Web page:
Michelle Hunt was in the cardiac unit Wednesday night, a day after being rushed by ambulance from the Durham, N.C., grocery store where she works.
As she spoke on the phone, you heard the beeps of the machines that monitored her vitals and you caught some of the conversation she had with a nurse who adjusted a pillow behind her.
“Aaah…yes…that feels better,” she said a bit wearily.
But what made her feel best — what seemed to add some verve to her voice — was when her focus returned to her favorite topic:
Jacquez Warren, Quez to his friends, the 21-year-old junior defensive standout for Miami.
She’s been the legal guardian since he was 3 and has raised him as her own, as has Jacquez’s great aunt, Lekendra Warren.
He calls both women his “second moms” and the other day said: “I consider them my parents.”
Lekendra said Jacquez’s birth mom was “just 14 or 15″ when she had him and was just a kid herself:
“They lived in the projects in Hertford (a small North Carolina town, three hours east of Durham) and she had some struggles then.”
Some of those struggles persist to this day.
And Jacquez said he doesn’t know his dad.
“It takes a lot to raise a kid,” he said. “It takes more than just giving birth to call yourself a mom.” He said a dad “needs to be there for you.”
He said his aunt took him in and “her best friend,” Michelle, became his guardian.
He said they took care of him, taught him right from wrong, nurtured him and provided for him.
“I loved him from the moment I saw him,” Michelle said. “I loved him like he was my very own. No sir, no one can tell he’s not mine. I raised him up, took him to the doctor, made sure he went to school. I took on those tasks.”
She grew quiet and when she did, you again heard the steady beeps of the hospital machines she was hooked to.
She hadn’t yet told Jacquez what had happened and had instructed everyone else not to tell him.
“I didn’t want to distract him from the game,” she said.
But she knows he’ll sense something is up when he doesn’t see her before the game. She was supposed to make the trip to Florida, but the heart issue — which she said “came out of nowhere,”— scuttled that.
“I was at the grocery store, sitting down at my desk doing the schedule, and I just started feeling bad,” she said. “I thought I might be having a panic attack.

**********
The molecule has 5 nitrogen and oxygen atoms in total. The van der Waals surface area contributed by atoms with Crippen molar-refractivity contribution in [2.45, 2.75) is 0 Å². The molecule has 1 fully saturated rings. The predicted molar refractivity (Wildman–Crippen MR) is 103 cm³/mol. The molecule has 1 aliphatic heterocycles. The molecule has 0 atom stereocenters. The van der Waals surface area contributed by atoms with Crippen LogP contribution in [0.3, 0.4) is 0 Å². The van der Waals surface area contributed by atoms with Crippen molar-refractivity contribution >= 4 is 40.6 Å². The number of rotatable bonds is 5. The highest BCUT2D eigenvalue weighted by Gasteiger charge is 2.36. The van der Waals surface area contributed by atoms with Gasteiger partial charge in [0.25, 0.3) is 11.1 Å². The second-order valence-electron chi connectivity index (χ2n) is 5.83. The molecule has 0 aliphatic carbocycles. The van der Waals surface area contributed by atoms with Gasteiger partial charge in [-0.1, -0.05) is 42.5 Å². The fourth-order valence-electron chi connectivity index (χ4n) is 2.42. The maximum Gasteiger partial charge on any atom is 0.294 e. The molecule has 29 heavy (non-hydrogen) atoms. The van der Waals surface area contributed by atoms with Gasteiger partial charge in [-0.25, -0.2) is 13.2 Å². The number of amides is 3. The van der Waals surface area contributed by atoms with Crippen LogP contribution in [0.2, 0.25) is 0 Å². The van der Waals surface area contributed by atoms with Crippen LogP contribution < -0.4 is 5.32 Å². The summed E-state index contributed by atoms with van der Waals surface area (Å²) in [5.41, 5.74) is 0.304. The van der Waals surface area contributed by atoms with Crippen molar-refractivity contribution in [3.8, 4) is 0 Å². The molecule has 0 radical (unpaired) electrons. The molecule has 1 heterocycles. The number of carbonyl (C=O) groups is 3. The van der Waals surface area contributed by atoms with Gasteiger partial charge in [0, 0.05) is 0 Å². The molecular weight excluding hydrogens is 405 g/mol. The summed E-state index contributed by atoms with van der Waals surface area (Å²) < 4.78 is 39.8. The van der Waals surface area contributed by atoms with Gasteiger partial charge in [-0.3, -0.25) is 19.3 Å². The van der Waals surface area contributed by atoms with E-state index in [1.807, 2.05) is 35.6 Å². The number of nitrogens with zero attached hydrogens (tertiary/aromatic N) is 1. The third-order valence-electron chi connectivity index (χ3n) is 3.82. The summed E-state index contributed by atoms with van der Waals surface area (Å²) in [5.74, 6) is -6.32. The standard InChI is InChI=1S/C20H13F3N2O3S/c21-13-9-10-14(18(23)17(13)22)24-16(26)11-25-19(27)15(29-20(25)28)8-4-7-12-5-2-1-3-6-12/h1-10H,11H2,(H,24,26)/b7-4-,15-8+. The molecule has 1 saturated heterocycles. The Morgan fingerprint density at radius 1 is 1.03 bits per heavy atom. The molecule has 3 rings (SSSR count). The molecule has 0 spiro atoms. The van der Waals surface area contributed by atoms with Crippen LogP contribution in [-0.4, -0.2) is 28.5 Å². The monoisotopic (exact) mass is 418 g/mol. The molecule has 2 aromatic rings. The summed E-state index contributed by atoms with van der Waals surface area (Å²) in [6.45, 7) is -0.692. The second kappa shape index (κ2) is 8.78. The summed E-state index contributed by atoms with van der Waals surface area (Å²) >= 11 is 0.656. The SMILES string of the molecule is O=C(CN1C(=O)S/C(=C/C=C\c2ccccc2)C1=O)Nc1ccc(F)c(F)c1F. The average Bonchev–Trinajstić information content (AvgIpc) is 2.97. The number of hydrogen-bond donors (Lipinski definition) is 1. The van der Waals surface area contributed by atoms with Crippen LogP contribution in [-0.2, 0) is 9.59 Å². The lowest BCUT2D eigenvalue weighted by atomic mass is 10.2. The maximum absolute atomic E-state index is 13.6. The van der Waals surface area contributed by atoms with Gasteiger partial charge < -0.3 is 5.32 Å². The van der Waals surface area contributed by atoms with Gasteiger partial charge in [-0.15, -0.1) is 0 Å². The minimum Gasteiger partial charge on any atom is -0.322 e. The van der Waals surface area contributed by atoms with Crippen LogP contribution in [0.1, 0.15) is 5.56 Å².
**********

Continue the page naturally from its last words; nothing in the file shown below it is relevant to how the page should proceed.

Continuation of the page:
“My brother happens to be a firefighter and I called him first for advice. I told him I thought it might just be from stress.”
Along with the grocery store job, she said she works at a local preschool, too:
“I’ve had a lot going on the past week and thought it might just be panic. But as my brother talking to me, he sensed something wasn’t right. And as he was headed to me, he called 9-1-1.
“When they got me to the hospital, they discovered I’d had a little heart attack. My blood pressure is running ridiculously high, but they said I didn’t have any blood clots or anything like that, thank God.
“They’re hoping, with the right medication and some lifestyle changes with my eating habits, I’ll be OK.”
Michelle said she’ll definitely watch tonight’s game on television:
“My eyes will be locked and loaded, trust and believe me! If Jacquez is playing, I’m watching.
“Ain’t nothing gonna keep me from that. I could have been lying in the operating room here, but I’d have told ‘em, ‘You better have that game going on in my ear!
“‘That’s my baby out there!’”
“I got him into football,” said Michelle. “I took him to a little peewee team tryout and the coach said, ‘Let’s give it (the ball) to him and see what happens.’
“Well, pretty soon, the coach comes back to me and says, ‘Oh yeah, that’s Little Highlight!’
“The coach started calling him Highlight right from that first practice. Quez went out there and oh boy did he shine! He was just a natural. He had natural raw talent.”
Warren grinned as he remembered those times when we spoke at Yager Stadium the other day: “Yeah, when I was a little boy and didn’t get the ball, I cried.”
By the time he got to South Durham High School — where he played both receiver and on defense — it was the other teams he brought to tears.